Jewish World Review March 11, 2005/ 2 Nisan, 5765
Sunlight on CIA's secret kidnappings
The media took little notice of this bipartisan move to try and end
the administration's outsourcing of torture which President Bush
continually says is not happening, despite mounting evidence from
human rights organizations, freed tortured detainees, and
As Congressman Markey says: "The war against terrorism includes a
war against those who engage in torture. ... This amendment
reaffirming our commitment to end the practice of torture is just
the beginning. ... Torture is unacceptable and the U.S. has a
responsibility to take the lead in ending this practice."
On March 17, Sen. Patrick Leahy (D-Vt.) introduced a bill, "The
Convention on Torture Implementation Act," that would end these
"extraordinary renditions," as the CIA calls them.
The CIA claims, with a straight face, that its station chief in the
countries to which these suspects are transferred must obtain an
assurance from that country's security offices that these prisoners
sometimes kidnapped by the CIA off the streets of other nations
will not be tortured.
Dana Priest of The Washington Post, who has broken many stories
about this outsourcing since late 2002, quotes a CIA official
engaged in these renditions that violate both American and
international laws. That person describes these so-called assurances
torture will not happen as "a farce."
She writes that "another U.S. government official who visited
several foreign prisons where suspects were rendered by the CIA
after the attacks of Sept. 11, 2001, said: 'It's beyond that. It's
widely understood that interrogation practices that would be illegal
in the U.S. are being used.'"
It's not only Amnesty International, Human Rights Watch and Human
Rights First who are indignant over what they have learned about
this practice. In countries where these kidnappings have taken place
such as Italy, Germany, Sweden and Canada there are now
official investigations of the complicity of their own security
forces in these violations of the international Convention Against
Torture and Other Cruel, Inhuman or Degrading Treatment or
Punishment (signed by President Reagan and ratified years later by
the Senate in 1994).
Meanwhile, the CIA declared on March 18 that "all CIA interrogation
techniques, both past and present, are lawful and do not constitute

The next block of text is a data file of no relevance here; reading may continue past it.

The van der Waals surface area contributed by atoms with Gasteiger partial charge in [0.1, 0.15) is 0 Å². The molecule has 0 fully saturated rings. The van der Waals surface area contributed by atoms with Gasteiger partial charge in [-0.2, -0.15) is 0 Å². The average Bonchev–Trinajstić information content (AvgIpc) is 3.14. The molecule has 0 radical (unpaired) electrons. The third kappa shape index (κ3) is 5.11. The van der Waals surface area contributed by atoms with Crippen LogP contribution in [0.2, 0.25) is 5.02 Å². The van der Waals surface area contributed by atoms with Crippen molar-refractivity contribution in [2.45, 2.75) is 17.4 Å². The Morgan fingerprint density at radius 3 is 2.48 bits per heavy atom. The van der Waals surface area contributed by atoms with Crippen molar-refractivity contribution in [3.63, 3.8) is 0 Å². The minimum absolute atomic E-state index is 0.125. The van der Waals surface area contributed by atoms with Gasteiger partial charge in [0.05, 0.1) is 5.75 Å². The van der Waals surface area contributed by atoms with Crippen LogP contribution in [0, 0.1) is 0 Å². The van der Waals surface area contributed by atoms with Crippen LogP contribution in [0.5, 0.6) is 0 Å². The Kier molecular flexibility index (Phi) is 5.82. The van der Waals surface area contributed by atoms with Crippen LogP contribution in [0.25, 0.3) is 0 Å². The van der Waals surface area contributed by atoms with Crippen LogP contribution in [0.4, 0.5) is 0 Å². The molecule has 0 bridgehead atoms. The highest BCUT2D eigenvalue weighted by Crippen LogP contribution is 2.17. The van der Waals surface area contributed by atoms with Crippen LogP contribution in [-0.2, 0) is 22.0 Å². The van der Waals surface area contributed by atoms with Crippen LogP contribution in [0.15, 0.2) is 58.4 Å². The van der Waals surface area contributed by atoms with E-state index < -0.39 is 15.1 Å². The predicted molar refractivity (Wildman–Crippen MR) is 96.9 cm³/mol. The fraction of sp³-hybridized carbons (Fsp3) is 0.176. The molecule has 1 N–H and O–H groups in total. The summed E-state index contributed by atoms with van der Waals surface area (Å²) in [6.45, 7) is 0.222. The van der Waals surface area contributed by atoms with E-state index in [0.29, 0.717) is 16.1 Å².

torture." I have doubts about the credibility of that statement,
especially concerning past techniques; but what about the methods of
extracting information from prisoners the CIA sends to countries
where there is no doubt that torture is a regular method of
obtaining information (which is then provided back to the CIA)?
Says CIA Director Porter Goss that "of course, once they're out of
our control, there's only so much we can do." When Goss appeared
before the Senate Armed Services Committee he was asked by Sen. John
McCain (R-Ariz.) about his agency's own use of waterboarding, a
technique where a prisoner is convinced he will be drowned unless he
gives up the required information. Goss answered that waterboarding
is "an area of what I would call professional interrogation
It has long been up to Congress, under the separation of powers, to
thoroughly investigate the CIA's past and present adherence to the
International Convention Against Torture, and the CIA's outsourcing
of torture. The Markey amendment ending the funding for
"extraordinary renditions" could become a law if Sen. Leahy's bill
on implementing the convention is passed.
As of this writing, however, Sen. Arlen Specter (R-Pa.) chairman of
the Judiciary Committee shows no sign of holding a hearing. Leahy
may have to get his bill on the floor by proposing an amendment to
another bill. If he does, and if he succeeds in the
Republican-controlled Senate, and the subsequent House-Senate
conference committee, will President Bush sign into law an assurance
to the world that, indeed, we will not violate American and
international laws against torture?
More to the point, how many Americans care enough about our
involvement in torture to emphatically declare their opposition to
this practice by telling their members of Congress?
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